THE COMPLAINTS PROCESS
You can make your complaint by telephone, in person at our office, by email, in writing, or by completing our online form.
We have a two stage complaints procedure. We will always try to deal with your complaint at Stage One. But, if the matter needs a detailed investigation, we will tell you this and keep you updated on progress.
WHAT CAN I COMPLAIN ABOUT?
- Delays in responding to your enquiries and requests
- Failure to provide a service
- Our standard of service
- Dissatisfaction with our policy
- Treatment by or attitude of a member of staff
- Our failure to follow proper procedure
Your complaint may involve more than one of our services or about someone working on our behalf.
WHAT CAN’T I COMPLAINT ABOUT?
There are some things we can’t deal with through our complaints procedure. These include:
- A routine first-time request for a service, for example report a problem that needs to be repaired or initial action on anti social behavior
- Requests for compensation
- Our policies and procedures that have a separate right of appeal, for example, if you are dissatisfied with the level of priority you have been given when applying for a house, you may have the right to appeal against the decision
- Issues that are in court or have already been heard by a court or a tribunal
- An attempt to reopen a previously concluded complaint or to have a complaint reconsidered where we have already given our final decision following a stag 2 investigation. If you are still not satisfied, you can ask the Scottish Public Services Ombudsman for an independent review of the complaint.
WHO CAN COMPLAIN?
Anyone can make a complaint to us, including the representative of someone who is dissatisfied with our service.
HOW DO I COMPLAIN?
You can complain in person at our office, by telephone, in writing or by email.
It is easier for us to resolve complaints if you make them quickly and directly to the service concerned. So please talk to a member of our staff at the service you are complaining about. Then they can try to resolve any problems on the spot.
HOW LONG DO I HAVE TO MAKE A COMPLAINT?
Normally, you must make your complaint within six months of:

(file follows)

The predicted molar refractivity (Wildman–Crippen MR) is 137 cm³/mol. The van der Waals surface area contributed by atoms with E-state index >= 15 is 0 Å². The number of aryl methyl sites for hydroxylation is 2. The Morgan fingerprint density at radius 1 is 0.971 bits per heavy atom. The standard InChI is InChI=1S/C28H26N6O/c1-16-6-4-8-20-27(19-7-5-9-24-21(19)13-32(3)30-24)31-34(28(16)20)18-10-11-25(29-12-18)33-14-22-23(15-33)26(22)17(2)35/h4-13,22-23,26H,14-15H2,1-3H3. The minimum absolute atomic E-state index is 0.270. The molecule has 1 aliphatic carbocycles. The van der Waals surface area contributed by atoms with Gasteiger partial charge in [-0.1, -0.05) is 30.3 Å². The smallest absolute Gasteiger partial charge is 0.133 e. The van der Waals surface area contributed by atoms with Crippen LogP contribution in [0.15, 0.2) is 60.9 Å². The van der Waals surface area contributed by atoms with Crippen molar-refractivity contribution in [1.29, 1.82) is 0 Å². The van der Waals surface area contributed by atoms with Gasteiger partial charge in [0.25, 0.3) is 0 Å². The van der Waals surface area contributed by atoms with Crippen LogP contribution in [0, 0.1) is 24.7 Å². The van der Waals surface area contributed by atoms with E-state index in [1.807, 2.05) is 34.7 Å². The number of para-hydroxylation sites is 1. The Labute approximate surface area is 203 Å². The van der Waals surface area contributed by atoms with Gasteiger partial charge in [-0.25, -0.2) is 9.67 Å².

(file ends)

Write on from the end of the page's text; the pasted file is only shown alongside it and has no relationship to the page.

- the event you want to complaint about, or
- finding out that you have a reason to complain, but it should be no longer than 12 months after the event itself.
In exceptional circumstances we may be able to accept a complaint after the time limit. If you feel that the time limit should not apply to your complaint, please tell us why.
OUR COMPLAINTS PROCESS
Stage One – Frontline Resolution
We aim to resolve complaints quickly and as close to the point of service delivery as possible. We aim to resolve complaints within 5 working days or less, unless there are exceptional circumstances.
Stage 2 – Investigation
Stage 2 deals with two types of complaints: those that have not been resolved at stage 1 and those that are complex and require detailed investigation
We will acknowledge your complaint with 3 working days and we will give you our decision as soon as possible.
This will be no more than 20 working days unless there is clearly a good reason for needing more time.
The Scottish Public Services Ombudsman
If, after receiving our final decision on your complaint, you remain dissatisfied with our decision or the way we have handled your complaint, you can ask the Scottish Public Services Ombudsman (SPSO) or where appropriate the Care Inspectorate to consider it.
COMPLAINTS ABOUT FACTORING
The SPSO does not normally look at complaints about our factoring service. From October 2012 the Homeowners Housing Panel will try to resolve complaints and disputes between home owners and property factors. So if your complaint is about a factoring service, and you are still dissatisfied after our investigation stage you will be able to go to the Homeowners Housing Panel.
GETTING HELP TO MAKE YOUR COMPLAINT
We understand that you may be unable, or reluctant to make a complaint yourself. We accept complaints from the representative of a person who is dissatisfied with our service.
We can take complaints from a friend, relative or an advocate, if you have given them your consent to complain for you. You can find out about advocates in your area by contacting Scottish Independent Advocacy Alliance or Citizens Advice Bureau.